Matt Vensel is in his first year at the Star Tribune after covering the Ravens for the Baltimore Sun for six years. He is a Pittsburgh native and a Penn State grad. Follow him at @mattvensel.


Mark Craig has covered the NFL for 23 years, and the Vikings since 2003 for the Star Tribune. He is one of 44 Pro Football Hall of Fame selectors. Follow him at @markcraignfl.


Master Tesfatsion is the Star Tribune’s digital Vikings writer. He is a 2013 graduate of Arizona State and worked for mlb.com before arriving in Minneapolis. Follow him at @masterstrib.


Vikings 2012 Draft: The wait and gamble in the quest for receivers

Posted by: Updated: April 23, 2013 - 7:39 AM
The Vikings will head into this weekend’s NFL Draft with 11 picks overall and confidence riding high after the front office assembled a terrific 2012 draft class. To get the inside story on how last year’s draft weekend unfolded, make sure to read today’s story on the ins and outs, ups and downs of that experience. Here now is the quick look back at all 10 players the Vikings selected last year. In this installment, we look at the Vikings picks from Rounds 4-5.
 
JARIUS WRIGHT, Arkansas receiver
 
Selected: Fourth round, 118th overall
 
Rookie year summary: Wright wasn’t active on game day until Week 10, only cracking the lineup after a season-ending injury to Percy Harvin. Wright finished those final seven games with 22 catches, 310 yards and two touchdowns. He also had the team’s longest reception of the year, a 65-yarder in the season finale.
 
Draft notable: With major needs at receiver, the Vikings waited until pick No. 118 to grab their first one. Seventeen other receivers came off the board before Wright.
 
Front office thoughts: “We had Jarius rated higher than where we took him. We thought he could have been a third-round guy. You could see his talent. We thought he was probably best in the slot. But he had playmaking ability. You saw potential as a punt returner and you zeroed in on his productivity in college. We wanted him to get stronger but saw that playmaking ability. And where we had him rated, he was the best player on our board when it came up for us to pick.” -- George Paton, Assistant GM
 
RHETT ELLISON, Southern Cal tight end
 
Selected: Fourth round, 128th overall
 
Rookie year summary: The blue-collar tight end went all-out from Day One as a special teams contributor and also set a tone amongst the tight ends with his blocking tenacity. Ellison recorded seven catches for 65 yards but was far more valuable as a dirty-work guy who pleased the coaching staff and front office with his intangibles.
 
Draft notable: The Vikings fell in love with Ellison’s passion but were also impressed with his overall skillset. In searching for a replacement for Jim Kleinsasser, they loved that Ellison could be used in multiple ways as a tight end and could even be a No. 2 option at fullback if anything happened to Jerome Felton.
 
Front office thoughts: “I think we felt that Rhett was a hell of a lot better player than maybe even Rhett did. To be honest with you. He was just a football player. Plain and simple. Physical. He could handle multiple roles. ... He is big and he can run and he’s a better athlete that probably a lot of people gave him credit for. He’s kind of the whole package. He’ll never be a flash guy who’s running with the football and getting vertical push down the seams and such. But he’s a better athlete than I think a lot of people gave him credit for.” -- Scott Studwell, Director of college scouting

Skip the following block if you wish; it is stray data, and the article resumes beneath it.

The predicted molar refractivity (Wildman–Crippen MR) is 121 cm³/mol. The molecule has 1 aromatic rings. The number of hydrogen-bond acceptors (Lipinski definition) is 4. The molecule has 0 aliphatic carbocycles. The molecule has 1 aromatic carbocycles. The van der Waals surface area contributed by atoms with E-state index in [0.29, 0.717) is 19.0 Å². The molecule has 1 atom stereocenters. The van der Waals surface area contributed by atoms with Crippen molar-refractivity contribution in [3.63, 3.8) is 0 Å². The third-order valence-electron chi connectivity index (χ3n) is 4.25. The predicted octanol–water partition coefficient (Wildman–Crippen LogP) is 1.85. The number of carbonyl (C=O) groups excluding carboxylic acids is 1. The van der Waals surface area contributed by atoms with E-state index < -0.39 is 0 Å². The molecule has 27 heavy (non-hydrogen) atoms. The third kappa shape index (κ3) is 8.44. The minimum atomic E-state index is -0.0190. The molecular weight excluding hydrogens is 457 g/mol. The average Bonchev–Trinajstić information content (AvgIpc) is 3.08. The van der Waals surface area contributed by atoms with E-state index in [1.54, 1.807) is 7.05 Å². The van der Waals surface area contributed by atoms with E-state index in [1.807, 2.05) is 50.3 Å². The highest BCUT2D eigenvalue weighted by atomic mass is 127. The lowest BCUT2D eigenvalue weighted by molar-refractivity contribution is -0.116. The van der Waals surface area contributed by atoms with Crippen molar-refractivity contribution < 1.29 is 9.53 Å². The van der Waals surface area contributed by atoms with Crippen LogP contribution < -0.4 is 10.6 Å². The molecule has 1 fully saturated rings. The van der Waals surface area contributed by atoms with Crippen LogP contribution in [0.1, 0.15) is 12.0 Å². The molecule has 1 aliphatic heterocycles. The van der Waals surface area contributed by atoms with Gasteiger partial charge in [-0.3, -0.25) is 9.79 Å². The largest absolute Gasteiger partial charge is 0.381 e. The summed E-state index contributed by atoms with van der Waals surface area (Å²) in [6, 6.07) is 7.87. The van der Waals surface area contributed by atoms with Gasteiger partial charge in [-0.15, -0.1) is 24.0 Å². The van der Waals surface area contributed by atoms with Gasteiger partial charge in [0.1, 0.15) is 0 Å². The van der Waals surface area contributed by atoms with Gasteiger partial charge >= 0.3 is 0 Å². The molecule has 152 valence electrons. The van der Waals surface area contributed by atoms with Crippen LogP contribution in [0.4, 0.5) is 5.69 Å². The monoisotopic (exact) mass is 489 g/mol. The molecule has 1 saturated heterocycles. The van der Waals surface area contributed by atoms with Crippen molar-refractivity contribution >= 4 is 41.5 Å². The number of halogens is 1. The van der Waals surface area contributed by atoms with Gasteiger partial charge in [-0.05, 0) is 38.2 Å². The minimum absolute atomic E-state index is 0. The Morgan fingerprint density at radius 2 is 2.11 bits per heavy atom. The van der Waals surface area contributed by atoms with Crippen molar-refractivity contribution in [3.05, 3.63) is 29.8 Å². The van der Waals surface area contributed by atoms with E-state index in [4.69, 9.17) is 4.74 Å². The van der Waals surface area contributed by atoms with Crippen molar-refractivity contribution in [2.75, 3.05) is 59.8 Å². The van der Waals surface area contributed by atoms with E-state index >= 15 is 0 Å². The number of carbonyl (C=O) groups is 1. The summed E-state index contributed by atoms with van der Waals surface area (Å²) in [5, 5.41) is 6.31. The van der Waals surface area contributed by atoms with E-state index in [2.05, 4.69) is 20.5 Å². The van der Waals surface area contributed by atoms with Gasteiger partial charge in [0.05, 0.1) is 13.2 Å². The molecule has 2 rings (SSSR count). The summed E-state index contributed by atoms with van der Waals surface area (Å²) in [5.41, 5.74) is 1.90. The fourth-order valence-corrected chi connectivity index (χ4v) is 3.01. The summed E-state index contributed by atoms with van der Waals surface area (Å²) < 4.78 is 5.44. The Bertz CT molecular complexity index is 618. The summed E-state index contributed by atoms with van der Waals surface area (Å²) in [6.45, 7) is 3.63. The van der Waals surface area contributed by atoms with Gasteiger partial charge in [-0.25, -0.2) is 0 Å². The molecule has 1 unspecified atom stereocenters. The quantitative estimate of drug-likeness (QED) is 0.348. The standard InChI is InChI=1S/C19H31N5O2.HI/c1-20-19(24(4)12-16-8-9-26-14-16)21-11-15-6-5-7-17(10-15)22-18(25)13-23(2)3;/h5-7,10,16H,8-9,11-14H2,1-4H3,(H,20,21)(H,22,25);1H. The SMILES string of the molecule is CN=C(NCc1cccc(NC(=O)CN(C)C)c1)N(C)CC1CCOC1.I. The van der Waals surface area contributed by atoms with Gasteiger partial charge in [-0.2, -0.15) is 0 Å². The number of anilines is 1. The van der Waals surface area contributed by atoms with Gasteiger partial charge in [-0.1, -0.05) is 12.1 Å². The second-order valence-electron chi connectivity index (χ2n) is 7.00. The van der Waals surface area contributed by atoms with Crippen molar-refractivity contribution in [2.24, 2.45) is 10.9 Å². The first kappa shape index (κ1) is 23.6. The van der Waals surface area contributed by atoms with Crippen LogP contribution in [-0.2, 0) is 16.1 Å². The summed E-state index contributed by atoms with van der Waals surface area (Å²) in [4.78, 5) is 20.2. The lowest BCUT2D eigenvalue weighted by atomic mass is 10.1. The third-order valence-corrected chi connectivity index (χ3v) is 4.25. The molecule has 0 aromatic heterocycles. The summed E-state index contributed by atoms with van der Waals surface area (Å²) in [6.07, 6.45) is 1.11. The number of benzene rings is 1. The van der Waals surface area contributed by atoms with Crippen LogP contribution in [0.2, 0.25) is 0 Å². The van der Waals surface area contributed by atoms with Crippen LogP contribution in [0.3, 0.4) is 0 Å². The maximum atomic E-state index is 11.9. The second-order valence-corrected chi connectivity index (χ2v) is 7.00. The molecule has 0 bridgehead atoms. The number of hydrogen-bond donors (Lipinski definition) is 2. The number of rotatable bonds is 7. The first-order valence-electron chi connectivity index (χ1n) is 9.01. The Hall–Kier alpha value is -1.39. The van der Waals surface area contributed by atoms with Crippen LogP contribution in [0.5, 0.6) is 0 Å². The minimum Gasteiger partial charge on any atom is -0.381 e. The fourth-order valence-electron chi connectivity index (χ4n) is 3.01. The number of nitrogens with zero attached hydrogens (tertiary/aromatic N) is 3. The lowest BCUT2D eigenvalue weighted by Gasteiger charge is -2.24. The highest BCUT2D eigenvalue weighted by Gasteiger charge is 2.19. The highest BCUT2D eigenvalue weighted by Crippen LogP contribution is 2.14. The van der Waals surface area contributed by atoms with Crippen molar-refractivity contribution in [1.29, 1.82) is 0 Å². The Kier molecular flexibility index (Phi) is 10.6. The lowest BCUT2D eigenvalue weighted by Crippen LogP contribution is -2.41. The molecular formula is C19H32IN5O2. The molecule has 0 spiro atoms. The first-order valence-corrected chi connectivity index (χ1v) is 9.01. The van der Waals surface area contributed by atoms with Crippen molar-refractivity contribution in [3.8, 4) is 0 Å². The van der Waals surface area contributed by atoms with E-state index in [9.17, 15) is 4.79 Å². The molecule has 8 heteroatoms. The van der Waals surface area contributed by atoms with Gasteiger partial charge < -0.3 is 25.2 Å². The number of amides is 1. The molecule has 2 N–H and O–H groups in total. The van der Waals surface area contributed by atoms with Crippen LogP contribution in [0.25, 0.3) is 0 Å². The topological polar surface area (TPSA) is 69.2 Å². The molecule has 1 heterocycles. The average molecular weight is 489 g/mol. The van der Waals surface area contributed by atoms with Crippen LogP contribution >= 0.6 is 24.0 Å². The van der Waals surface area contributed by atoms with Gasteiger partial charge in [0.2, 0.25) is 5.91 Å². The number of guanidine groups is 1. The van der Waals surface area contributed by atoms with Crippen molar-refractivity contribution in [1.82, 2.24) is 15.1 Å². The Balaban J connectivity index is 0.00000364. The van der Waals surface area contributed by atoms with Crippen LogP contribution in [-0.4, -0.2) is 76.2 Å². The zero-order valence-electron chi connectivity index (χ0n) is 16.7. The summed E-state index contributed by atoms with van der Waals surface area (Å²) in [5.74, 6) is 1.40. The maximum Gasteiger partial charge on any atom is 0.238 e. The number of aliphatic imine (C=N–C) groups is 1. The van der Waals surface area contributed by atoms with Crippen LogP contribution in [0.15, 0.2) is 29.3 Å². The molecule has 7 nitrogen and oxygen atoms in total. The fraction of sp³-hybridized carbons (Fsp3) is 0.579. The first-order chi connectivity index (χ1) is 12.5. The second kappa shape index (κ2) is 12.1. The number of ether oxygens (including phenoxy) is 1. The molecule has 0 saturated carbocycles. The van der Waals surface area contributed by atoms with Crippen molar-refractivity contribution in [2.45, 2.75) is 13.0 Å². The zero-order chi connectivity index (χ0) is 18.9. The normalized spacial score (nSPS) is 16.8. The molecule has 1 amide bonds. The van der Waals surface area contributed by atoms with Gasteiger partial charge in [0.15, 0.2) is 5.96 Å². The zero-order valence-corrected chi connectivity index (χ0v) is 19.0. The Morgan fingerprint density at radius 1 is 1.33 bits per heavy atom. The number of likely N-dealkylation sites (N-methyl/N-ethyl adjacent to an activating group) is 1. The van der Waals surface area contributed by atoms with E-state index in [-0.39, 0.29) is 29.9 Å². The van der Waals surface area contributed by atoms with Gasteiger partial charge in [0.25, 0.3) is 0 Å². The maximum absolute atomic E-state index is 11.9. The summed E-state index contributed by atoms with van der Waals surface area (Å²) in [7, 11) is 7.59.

GREG CHILDS, Arkansas receiver
 
Selected: Fourth round, 134th overall
 
Rookie year summary: Childs tore the patellar tendons in both knees during a training camp scrimmage in early August and spent the entire season on Injured Reserve. After suffering a torn patellar tendon in his right knee as a college junior in 2010, it remains doubtful that Childs will ever return to the top form he once knew when he was a budding star at Arkansas.
 
Draft notable: The Vikings were certainly wary of Childs’ knee problems in college with the injury bug ending his junior season and then limiting him to only 21 catches for 240 yards in eight games as a senior. Still, there was a willingness to roll the dice with hopes that a full recovery for Childs would springboard him into a prominent role.
 
Front office thoughts: “I think we all felt, it was OK to gamble there. We had three fourth [round picks]. You can make that pick there, and take a chance on a guy that, again, if he’s healthy would have been up the board higher. A lot higher. When we we reevaluating him off his junior tape, he was a big mismatch guy. If we only had one fourth-round pick, we probably don’t gamble. But again, at the beginning of the draft we built momentum in acquiring picks [in a trade with Cleveland]. And you’re foolish not to use that momentum. So you’ve got the equity to do things. Flexibility is a big deal.” -- Paton
 
ROBERT BLANTON, Notre Dame safety
 
Selected: Fifth round, 139th overall
 
Rookie year summary: Blanton quietly put together a solid season on special teams. And when thrust into action on defense in Week 5 after Harrison Smith was ejected for bumping a ref, he held up in what was his only meaningful defensive action of the season.
 
Draft notable: Blanton’s experience as a cornerback in college gave the Vikings optimism that he could be a reliable coverage asset after a move to safety.
 
Front office thoughts: “When we get down to those rounds, we’re trying to make extra sure they’re Vikings fits. He fit our criteria. There was no question about his toughness, his passion, his character. … And just like Rhett, Blanton plays the game with so much passion you know he’s going to play well for you on special teams. You look him in the eye and his confidence is there.” -- Rick Spielman, GM

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